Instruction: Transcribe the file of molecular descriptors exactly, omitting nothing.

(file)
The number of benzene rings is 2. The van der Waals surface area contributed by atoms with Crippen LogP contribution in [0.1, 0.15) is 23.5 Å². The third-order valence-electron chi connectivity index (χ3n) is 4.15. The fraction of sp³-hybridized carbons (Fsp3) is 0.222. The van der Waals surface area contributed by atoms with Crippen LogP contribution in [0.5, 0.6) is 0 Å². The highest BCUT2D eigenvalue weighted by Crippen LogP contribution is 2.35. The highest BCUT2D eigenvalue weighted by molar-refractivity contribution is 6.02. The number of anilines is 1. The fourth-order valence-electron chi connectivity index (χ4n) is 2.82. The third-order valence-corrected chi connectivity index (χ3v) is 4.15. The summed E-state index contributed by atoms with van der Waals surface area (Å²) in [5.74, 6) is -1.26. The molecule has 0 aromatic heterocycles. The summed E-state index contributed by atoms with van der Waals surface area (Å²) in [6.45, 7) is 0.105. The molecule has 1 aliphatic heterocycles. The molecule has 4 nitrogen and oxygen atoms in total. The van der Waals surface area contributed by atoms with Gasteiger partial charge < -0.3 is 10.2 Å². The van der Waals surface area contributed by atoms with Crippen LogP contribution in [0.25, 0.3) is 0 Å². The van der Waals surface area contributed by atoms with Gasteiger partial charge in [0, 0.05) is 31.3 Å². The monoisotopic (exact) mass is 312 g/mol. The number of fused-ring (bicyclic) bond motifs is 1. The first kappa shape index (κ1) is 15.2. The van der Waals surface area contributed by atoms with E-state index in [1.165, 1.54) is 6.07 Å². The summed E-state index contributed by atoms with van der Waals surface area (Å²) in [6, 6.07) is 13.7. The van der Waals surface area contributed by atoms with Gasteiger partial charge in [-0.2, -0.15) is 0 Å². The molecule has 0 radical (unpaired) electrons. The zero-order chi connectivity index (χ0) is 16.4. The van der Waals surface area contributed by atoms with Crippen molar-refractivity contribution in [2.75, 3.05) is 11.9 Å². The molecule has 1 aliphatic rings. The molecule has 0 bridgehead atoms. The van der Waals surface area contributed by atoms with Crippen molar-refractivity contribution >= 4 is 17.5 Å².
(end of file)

The number of benzene rings is 2. The van der Waals surface area contributed by atoms with Crippen LogP contribution in [0.1, 0.15) is 23.5 Å². The third-order valence-electron chi connectivity index (χ3n) is 4.15. The fraction of sp³-hybridized carbons (Fsp3) is 0.222. The van der Waals surface area contributed by atoms with Crippen LogP contribution in [0.5, 0.6) is 0 Å². The highest BCUT2D eigenvalue weighted by Crippen LogP contribution is 2.35. The highest BCUT2D eigenvalue weighted by molar-refractivity contribution is 6.02. The number of anilines is 1. The fourth-order valence-electron chi connectivity index (χ4n) is 2.82. The third-order valence-corrected chi connectivity index (χ3v) is 4.15. The summed E-state index contributed by atoms with van der Waals surface area (Å²) in [5.74, 6) is -1.26. The molecule has 0 aromatic heterocycles. The summed E-state index contributed by atoms with van der Waals surface area (Å²) in [6.45, 7) is 0.105. The molecule has 1 aliphatic heterocycles. The molecule has 4 nitrogen and oxygen atoms in total. The van der Waals surface area contributed by atoms with Gasteiger partial charge < -0.3 is 10.2 Å². The van der Waals surface area contributed by atoms with Crippen LogP contribution in [0.25, 0.3) is 0 Å². The van der Waals surface area contributed by atoms with Gasteiger partial charge in [0, 0.05) is 31.3 Å². The monoisotopic (exact) mass is 312 g/mol. The number of fused-ring (bicyclic) bond motifs is 1. The first kappa shape index (κ1) is 15.2. The van der Waals surface area contributed by atoms with E-state index in [1.165, 1.54) is 6.07 Å². The summed E-state index contributed by atoms with van der Waals surface area (Å²) in [6, 6.07) is 13.7. The van der Waals surface area contributed by atoms with Gasteiger partial charge in [-0.2, -0.15) is 0 Å². The molecule has 0 radical (unpaired) electrons. The zero-order chi connectivity index (χ0) is 16.4. The van der Waals surface area contributed by atoms with Crippen molar-refractivity contribution in [2.75, 3.05) is 11.9 Å². The molecule has 1 aliphatic rings. The molecule has 0 bridgehead atoms. The van der Waals surface area contributed by atoms with Crippen molar-refractivity contribution >= 4 is 17.5 Å².